HomeInfrastructureLondon orbital rail network complete

London orbital rail network complete

Listen to this article

London’s new orbital railway will be complete on 9 December 2012 when the new timetable will introduce a service of four trains per hour between Highbury and Islington and a new platform that Carillion has installed at Clapham Junction.

It will not be a continuous service around the capital. (In fact, even the Tube’s Circle Line has a break at Edgware Road.) Anyone wishing to do a ‘lap’ of the new railway from Clapham Junction, which itself will be a terminus station for the service, will have to change at either Highbury & Islington or Cannonbury, but the new network will considerably improve travel possibilities for residents of south-east London.

To complete the orbit, a new link had to be built between Surrey Quays, on the East London Line, and Queens Road Peckham on the Inner South London Line. Fortunately, there was a disused line running between just those two points which had closed in 1911. It was time to dust off that old line and relay it. Fortunately, most of the old alignment still existed, even though most of it was now a footpath.

Split responsibility

In the region of Surrey Quays, the East London line is Transport for London (TfL) infrastructure. However, the Inner South London Line is owned by Network Rail. Because of this, two separate work packages were let.

Birse Metro, part of the Balfour Beatty Group, was asked by TfL to build the junction at Surrey Quays and relay the bulk of the line. There would also be provision for a new station at Surrey Canal Road, which is due to be built around 2015 to serve a new housing development in the area.

The junction of the new line with the Inner South London Line at Old Kent Road, just before Queens Road Peckham, was to be built by Carillion under a MAFA (Multi Asset Framework Agreement) contract awarded by Network Rail. To keep the two contracts apart (who says inter-company rivalry is dead?) a fence was built a few hundred yards from the Old Kent Road junction.

At this point, the Inner South London Line runs on a viaduct. Built with the old junction in mind, there is plenty of space on that viaduct and, over time, the two tracks of the current layout were separated with a six-foot between them was more like twenty. The first preparatory job was therefore to reballast the trackbed to get it into good condition, and at the same time slew both tracks into a new position with a proper six-foot. Work on the Down line was completed at the end of June 2011 with 250mm of new ballast. The Up line was retamped and slewed slightly in September.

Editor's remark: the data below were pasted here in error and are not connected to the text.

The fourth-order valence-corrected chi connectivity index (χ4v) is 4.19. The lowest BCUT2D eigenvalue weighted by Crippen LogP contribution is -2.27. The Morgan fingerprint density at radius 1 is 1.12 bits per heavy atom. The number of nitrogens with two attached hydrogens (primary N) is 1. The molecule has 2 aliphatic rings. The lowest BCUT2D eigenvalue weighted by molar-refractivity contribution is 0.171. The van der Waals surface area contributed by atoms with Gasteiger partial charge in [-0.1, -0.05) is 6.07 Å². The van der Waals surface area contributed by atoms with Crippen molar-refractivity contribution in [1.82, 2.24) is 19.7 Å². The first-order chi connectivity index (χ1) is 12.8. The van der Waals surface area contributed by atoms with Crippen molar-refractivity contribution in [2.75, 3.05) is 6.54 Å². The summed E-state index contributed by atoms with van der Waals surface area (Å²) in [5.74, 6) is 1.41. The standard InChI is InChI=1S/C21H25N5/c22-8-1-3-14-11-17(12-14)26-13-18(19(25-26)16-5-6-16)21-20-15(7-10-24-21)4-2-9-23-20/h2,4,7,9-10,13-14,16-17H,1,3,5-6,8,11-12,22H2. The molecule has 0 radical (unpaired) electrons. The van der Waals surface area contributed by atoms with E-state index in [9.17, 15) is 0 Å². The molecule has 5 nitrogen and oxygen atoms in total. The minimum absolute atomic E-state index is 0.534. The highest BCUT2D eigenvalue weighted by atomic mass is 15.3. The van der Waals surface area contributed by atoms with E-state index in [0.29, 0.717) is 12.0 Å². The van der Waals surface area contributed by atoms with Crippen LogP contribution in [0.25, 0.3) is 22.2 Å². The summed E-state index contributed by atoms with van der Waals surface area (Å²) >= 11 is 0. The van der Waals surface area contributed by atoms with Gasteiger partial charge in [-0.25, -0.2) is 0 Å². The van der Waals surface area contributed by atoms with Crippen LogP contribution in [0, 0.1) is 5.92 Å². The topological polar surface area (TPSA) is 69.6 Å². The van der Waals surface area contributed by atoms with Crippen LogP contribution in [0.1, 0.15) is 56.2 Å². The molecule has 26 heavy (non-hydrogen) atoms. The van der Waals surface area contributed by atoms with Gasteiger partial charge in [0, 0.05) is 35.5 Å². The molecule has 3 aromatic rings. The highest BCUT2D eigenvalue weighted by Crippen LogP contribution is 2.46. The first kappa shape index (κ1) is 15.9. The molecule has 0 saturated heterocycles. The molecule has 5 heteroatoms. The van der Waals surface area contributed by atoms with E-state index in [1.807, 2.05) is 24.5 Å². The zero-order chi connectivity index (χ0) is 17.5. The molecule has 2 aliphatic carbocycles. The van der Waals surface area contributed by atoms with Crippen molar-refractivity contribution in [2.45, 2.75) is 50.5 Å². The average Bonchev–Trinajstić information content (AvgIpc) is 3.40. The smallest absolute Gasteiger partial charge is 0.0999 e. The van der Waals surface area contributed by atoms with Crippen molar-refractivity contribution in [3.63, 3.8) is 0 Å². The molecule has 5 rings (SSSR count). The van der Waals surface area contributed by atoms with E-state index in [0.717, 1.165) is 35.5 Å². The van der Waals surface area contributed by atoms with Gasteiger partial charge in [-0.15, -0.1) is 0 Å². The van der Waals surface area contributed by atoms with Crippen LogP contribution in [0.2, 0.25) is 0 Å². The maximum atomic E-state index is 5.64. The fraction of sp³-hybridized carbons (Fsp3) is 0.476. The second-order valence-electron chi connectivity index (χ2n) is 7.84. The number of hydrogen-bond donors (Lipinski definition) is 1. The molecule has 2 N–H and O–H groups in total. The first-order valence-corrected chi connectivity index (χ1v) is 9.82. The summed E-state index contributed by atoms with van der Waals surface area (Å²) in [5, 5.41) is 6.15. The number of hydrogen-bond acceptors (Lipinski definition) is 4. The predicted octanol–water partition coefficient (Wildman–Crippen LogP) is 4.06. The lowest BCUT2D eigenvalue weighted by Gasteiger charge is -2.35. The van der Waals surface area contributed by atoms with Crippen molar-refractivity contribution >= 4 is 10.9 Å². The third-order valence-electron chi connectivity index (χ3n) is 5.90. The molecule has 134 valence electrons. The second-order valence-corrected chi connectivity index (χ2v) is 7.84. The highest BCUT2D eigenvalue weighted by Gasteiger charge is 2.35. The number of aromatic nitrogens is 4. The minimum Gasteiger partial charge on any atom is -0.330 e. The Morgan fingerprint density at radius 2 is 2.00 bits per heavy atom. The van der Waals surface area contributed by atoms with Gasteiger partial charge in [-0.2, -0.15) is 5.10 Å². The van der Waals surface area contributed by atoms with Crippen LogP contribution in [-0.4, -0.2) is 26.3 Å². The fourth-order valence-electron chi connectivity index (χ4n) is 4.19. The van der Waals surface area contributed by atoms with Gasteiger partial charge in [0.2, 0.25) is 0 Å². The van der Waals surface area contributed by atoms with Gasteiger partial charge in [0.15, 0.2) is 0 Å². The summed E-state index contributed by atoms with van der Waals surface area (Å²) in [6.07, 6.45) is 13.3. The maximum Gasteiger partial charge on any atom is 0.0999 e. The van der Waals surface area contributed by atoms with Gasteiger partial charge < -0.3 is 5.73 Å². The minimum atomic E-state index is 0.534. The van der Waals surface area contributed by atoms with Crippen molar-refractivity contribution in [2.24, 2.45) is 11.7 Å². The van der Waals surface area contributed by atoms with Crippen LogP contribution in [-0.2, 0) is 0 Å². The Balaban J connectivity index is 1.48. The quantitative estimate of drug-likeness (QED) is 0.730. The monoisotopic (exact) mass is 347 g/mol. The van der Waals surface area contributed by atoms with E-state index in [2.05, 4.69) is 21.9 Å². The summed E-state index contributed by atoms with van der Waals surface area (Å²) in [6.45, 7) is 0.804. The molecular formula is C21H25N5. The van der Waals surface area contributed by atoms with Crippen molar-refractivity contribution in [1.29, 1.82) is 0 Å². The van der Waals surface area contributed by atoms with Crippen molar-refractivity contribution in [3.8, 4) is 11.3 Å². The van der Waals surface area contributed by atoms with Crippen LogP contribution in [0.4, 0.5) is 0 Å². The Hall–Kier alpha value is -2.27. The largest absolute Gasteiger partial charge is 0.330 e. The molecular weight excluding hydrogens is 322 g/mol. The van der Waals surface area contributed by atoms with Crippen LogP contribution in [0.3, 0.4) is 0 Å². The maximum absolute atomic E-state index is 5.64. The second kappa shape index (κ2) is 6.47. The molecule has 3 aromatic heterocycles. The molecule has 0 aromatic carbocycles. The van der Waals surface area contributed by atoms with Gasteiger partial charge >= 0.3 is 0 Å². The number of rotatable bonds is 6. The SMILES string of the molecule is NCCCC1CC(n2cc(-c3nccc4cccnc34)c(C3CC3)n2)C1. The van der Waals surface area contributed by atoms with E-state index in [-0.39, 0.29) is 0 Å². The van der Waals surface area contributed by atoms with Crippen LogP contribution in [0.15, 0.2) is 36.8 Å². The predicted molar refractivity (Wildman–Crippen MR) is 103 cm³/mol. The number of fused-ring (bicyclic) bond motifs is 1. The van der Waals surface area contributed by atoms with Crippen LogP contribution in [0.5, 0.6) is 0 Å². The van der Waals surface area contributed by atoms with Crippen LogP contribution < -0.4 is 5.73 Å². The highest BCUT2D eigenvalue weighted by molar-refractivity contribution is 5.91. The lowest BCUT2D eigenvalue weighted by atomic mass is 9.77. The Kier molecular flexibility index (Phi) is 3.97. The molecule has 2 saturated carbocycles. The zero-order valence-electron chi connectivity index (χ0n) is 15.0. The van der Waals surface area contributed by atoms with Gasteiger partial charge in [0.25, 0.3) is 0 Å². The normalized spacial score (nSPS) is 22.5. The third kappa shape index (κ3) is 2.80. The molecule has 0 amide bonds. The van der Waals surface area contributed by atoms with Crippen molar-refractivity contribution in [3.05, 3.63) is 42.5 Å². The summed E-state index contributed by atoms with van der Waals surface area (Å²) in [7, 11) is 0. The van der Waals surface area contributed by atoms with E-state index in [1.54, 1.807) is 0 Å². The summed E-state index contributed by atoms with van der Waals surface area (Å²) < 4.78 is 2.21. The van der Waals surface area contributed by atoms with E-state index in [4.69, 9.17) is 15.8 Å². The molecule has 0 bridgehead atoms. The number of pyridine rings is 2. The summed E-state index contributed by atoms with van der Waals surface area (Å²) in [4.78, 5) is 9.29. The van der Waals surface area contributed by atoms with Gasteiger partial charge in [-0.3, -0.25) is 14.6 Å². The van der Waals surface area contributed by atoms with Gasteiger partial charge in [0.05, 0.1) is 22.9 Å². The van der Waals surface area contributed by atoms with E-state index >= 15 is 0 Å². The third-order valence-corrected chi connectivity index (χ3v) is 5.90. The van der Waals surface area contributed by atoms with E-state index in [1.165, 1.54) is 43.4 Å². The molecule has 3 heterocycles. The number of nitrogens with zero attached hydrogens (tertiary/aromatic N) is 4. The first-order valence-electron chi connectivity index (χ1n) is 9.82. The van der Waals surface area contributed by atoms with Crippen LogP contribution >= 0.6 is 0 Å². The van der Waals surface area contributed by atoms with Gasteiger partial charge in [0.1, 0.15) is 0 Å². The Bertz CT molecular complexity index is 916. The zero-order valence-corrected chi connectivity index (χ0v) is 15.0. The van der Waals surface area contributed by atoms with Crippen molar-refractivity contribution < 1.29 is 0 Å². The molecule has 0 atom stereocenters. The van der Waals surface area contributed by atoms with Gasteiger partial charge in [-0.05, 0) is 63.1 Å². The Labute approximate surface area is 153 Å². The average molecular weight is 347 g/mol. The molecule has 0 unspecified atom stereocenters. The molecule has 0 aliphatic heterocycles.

New turnouts

Design for the scheme was being undertaken by Arup for the track work, civil engineering, traction power and points heating, while specialists telent did the telecoms design. Carillion undertook the signalling design in-house.

Some vacant land adjacent to the Down line was cleared and used to assemble the S&C that would be going into the line. All the components arrived from Progress Rail, and the Up line switch was built ready for installation.

Over a weekend in early October 2011, Carillion took a 54 hour possession to install that Up line switch. Road-rail vehicles (RRVs) were used to remove the old track and ballast and the switch was moved into position using a PEM LEM track installation system. A temporary track layout was constructed, and a series of remote controlled straddle cranes lifted the new turnout into position.

A second 54 hour possession in November saw the same process used to install the other switch as well as the crossover into the Down line. The crossover was connected to the Up line switch installed previously. Both possessions went to plan, and the line was handed back on time and with no delays.

The new S&C arrangement now had to be connected to the relayed track coming in from Surrey Quays, known as the Silwood Lines. Preparatory work could be undertaken under green zone conditions as it was far enough from the live railway. Ballast was put down and sleepers positioned. The rail could likewise be installed and even connected up to the new switches without disrupting traffic.

New third rail was installed over several short night-time possessions. This was steel rail for the Network Rail connections, the Silwood lines themselves were being installed using aluminium third rails.


At the end of April 2012, the signalling work came to fruition. On the Up line, a signal was relocated to before the junction and bolted to the side of the viaduct. The current signal on the Down line was retained but fitted with a new LED head. New signals were fitted on the Silwood lines. A Down signal close to the demarcation line between Carillion and Balfour Beatty protected the junction, while a new signal further along the Up line allows a train to be held at the start of the new chord but clear of the Inner South London Lines. All this was installed during normal night time possessions and line blockages.